29 November 2010
After going to the Jersey Shore and having lunch, I didn't feel a sense of nostalgia or deja vu. You can't really feel those things for people with whom you have a current relationship. Or maybe it's just me. All I know is that these days, I don't think that much about my childhood or adolescence when I'm around Mom and Dad.
It strikes me as odd that, with the people with whom I have my longest relationships, I essentially have no past. At least, I don't feel as if I have one. It's as if the person who lived as their son, who fought with his father and cried to (and, at times, with) his mother was somebody else. In a sense, he is: I am not living his life now. Of course, that is what I wanted, and still want. But it's still strange nonetheless.
So what was so different about me during my teen years, when I lived there? Or in my early adult years, when Mom and Dad were still living there and I used to visit, at times grudgingly? Or even my early thirties, before they moved?
I remember that once I wrote a poem about not having fantasies. I have it somewhere, if not in digital form. The fact that I didn't bother to preserve it electronically probably means that it's even worse than my other poetry, or my other writing, for that matter. (If you've been reading this blog, you know that's saying something!) I think it was bad because, if I recall, I turned it into a poem for whomever I was involved with at the time: In essence, I didn't need fantasies because I had that person.
Of course almost nothing could have been further from the truth, but not through any fault of the subject of that poem. The truth was that I didn't have fantasies--of the sexual, or any other, variety. For much of my life, I didn't even dream, and when I did, those dreams--the ones I remembered, anyway--were utterly mundane or outright depressing, even more so than my waking life was.
I didn't dream of being an astronaut or pilot, or of making love to Faye Dunaway or anyone else. I didn't even daydream about any of the girls, or boys, in my classes. When anyone asked what I wanted to be when I grew up, I couldn't tell them. An astronaut, a doctor, an accountant: nothing appealed to me. The things people wanted from me were even less appetizing, for they included such as the aspirations of a career as a military officer that my father and a family friend had for me.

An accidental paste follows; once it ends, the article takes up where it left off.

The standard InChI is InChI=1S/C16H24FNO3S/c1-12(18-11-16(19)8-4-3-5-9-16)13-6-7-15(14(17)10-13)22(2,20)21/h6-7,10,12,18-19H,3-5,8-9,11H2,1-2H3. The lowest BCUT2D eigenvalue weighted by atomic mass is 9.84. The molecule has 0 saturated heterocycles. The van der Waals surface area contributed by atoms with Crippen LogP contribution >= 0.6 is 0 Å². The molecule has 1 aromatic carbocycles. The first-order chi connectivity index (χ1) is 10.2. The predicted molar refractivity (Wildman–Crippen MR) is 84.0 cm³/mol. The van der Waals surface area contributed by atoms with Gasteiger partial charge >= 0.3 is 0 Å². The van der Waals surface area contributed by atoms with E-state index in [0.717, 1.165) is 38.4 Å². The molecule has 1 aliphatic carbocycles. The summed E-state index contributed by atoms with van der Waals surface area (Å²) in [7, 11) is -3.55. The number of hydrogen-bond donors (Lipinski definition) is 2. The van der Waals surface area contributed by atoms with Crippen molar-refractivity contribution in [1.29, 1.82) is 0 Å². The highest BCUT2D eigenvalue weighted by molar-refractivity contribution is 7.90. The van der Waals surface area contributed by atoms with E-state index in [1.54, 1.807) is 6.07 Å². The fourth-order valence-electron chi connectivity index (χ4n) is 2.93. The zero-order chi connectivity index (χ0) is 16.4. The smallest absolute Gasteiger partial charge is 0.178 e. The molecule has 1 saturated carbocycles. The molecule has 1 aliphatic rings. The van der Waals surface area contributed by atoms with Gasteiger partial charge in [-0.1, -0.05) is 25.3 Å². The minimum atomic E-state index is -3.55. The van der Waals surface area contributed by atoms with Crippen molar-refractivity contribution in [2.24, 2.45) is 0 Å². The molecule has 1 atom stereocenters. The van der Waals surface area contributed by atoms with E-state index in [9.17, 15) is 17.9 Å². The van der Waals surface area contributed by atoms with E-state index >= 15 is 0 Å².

One question I don't ask is whether Dad still thinks about that--in part, because whether or not he does isn't going to change much, for me, him, Mom or anyone else. Just as I didn't have other dreams, I didn't share his dreams. And, of course, I couldn't share my mother's dreams, which included my giving her the grandchildren she wanted. At least my brothers took care of that.
Actually, I had one dream. Of course, I did not reveal it to anyone until long after Mom and Dad had moved, my brothers had kids who were in school and a few people we knew were dead. I don't think any young person could have revealed such a dream to anyone else in those days, even if he, she or I had the words for it.
I have learned that language only during the past few years. That is why I have just begun to have dreams, and why I am just starting to learn about my fantasies. I suspect that some of them will be fulfilled as I begin to have memories of my own. One can only have those things in one's own language.